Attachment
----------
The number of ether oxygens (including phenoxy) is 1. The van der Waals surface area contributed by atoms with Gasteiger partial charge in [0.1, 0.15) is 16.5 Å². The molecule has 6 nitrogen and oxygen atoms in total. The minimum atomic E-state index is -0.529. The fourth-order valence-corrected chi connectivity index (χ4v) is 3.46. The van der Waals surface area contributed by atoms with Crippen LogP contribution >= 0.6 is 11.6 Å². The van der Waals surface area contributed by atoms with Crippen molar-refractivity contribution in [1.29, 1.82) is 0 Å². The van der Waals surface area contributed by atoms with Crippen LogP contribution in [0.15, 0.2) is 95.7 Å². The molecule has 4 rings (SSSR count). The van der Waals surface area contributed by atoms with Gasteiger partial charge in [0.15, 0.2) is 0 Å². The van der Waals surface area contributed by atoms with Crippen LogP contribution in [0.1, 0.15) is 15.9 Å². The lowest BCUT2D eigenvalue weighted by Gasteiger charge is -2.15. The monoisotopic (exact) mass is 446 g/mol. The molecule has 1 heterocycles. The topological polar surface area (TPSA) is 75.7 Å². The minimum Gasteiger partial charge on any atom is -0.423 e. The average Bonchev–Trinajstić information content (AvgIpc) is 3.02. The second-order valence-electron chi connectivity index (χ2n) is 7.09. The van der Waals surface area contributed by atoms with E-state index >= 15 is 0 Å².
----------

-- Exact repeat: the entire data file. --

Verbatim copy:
The number of ether oxygens (including phenoxy) is 1. The van der Waals surface area contributed by atoms with Gasteiger partial charge in [0.1, 0.15) is 16.5 Å². The molecule has 6 nitrogen and oxygen atoms in total. The minimum atomic E-state index is -0.529. The fourth-order valence-corrected chi connectivity index (χ4v) is 3.46. The van der Waals surface area contributed by atoms with Crippen LogP contribution >= 0.6 is 11.6 Å². The van der Waals surface area contributed by atoms with Crippen molar-refractivity contribution in [1.29, 1.82) is 0 Å². The van der Waals surface area contributed by atoms with Crippen LogP contribution in [0.15, 0.2) is 95.7 Å². The molecule has 4 rings (SSSR count). The van der Waals surface area contributed by atoms with Gasteiger partial charge in [0.15, 0.2) is 0 Å². The van der Waals surface area contributed by atoms with Crippen LogP contribution in [0.1, 0.15) is 15.9 Å². The lowest BCUT2D eigenvalue weighted by Gasteiger charge is -2.15. The monoisotopic (exact) mass is 446 g/mol. The molecule has 1 heterocycles. The topological polar surface area (TPSA) is 75.7 Å². The minimum Gasteiger partial charge on any atom is -0.423 e. The average Bonchev–Trinajstić information content (AvgIpc) is 3.02. The second-order valence-electron chi connectivity index (χ2n) is 7.09. The van der Waals surface area contributed by atoms with E-state index >= 15 is 0 Å².